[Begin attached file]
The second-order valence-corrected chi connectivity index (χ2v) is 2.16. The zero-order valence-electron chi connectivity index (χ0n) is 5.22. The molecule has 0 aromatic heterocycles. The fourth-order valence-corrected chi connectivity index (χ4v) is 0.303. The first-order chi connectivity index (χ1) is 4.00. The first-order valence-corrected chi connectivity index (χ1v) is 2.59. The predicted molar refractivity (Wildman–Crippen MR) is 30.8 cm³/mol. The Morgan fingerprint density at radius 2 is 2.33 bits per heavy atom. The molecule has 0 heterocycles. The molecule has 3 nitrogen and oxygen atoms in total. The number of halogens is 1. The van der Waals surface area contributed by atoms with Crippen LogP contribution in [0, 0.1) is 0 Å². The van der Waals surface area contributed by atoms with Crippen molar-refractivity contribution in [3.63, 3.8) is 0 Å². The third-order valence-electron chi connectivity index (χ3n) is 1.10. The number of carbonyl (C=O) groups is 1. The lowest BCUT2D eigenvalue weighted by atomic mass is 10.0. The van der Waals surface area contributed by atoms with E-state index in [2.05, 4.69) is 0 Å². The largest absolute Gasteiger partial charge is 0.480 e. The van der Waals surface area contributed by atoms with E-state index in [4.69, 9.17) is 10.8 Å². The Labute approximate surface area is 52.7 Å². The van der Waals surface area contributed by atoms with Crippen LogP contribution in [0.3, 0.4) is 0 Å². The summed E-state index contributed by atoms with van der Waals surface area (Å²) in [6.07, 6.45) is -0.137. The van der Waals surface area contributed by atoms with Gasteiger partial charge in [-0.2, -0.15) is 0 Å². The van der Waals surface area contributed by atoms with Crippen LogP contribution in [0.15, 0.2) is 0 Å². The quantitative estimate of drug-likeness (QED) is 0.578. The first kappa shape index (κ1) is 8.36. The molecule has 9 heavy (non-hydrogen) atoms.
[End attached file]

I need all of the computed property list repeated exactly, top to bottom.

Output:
The second-order valence-corrected chi connectivity index (χ2v) is 2.16. The zero-order valence-electron chi connectivity index (χ0n) is 5.22. The molecule has 0 aromatic heterocycles. The fourth-order valence-corrected chi connectivity index (χ4v) is 0.303. The first-order chi connectivity index (χ1) is 4.00. The first-order valence-corrected chi connectivity index (χ1v) is 2.59. The predicted molar refractivity (Wildman–Crippen MR) is 30.8 cm³/mol. The Morgan fingerprint density at radius 2 is 2.33 bits per heavy atom. The molecule has 0 heterocycles. The molecule has 3 nitrogen and oxygen atoms in total. The number of halogens is 1. The van der Waals surface area contributed by atoms with Crippen LogP contribution in [0, 0.1) is 0 Å². The van der Waals surface area contributed by atoms with Crippen molar-refractivity contribution in [3.63, 3.8) is 0 Å². The third-order valence-electron chi connectivity index (χ3n) is 1.10. The number of carbonyl (C=O) groups is 1. The lowest BCUT2D eigenvalue weighted by atomic mass is 10.0. The van der Waals surface area contributed by atoms with E-state index in [2.05, 4.69) is 0 Å². The largest absolute Gasteiger partial charge is 0.480 e. The van der Waals surface area contributed by atoms with E-state index in [4.69, 9.17) is 10.8 Å². The Labute approximate surface area is 52.7 Å². The van der Waals surface area contributed by atoms with Crippen LogP contribution in [0.3, 0.4) is 0 Å². The summed E-state index contributed by atoms with van der Waals surface area (Å²) in [6.07, 6.45) is -0.137. The van der Waals surface area contributed by atoms with Gasteiger partial charge in [-0.2, -0.15) is 0 Å². The van der Waals surface area contributed by atoms with Crippen LogP contribution in [0.15, 0.2) is 0 Å². The quantitative estimate of drug-likeness (QED) is 0.578. The first kappa shape index (κ1) is 8.36. The molecule has 9 heavy (non-hydrogen) atoms.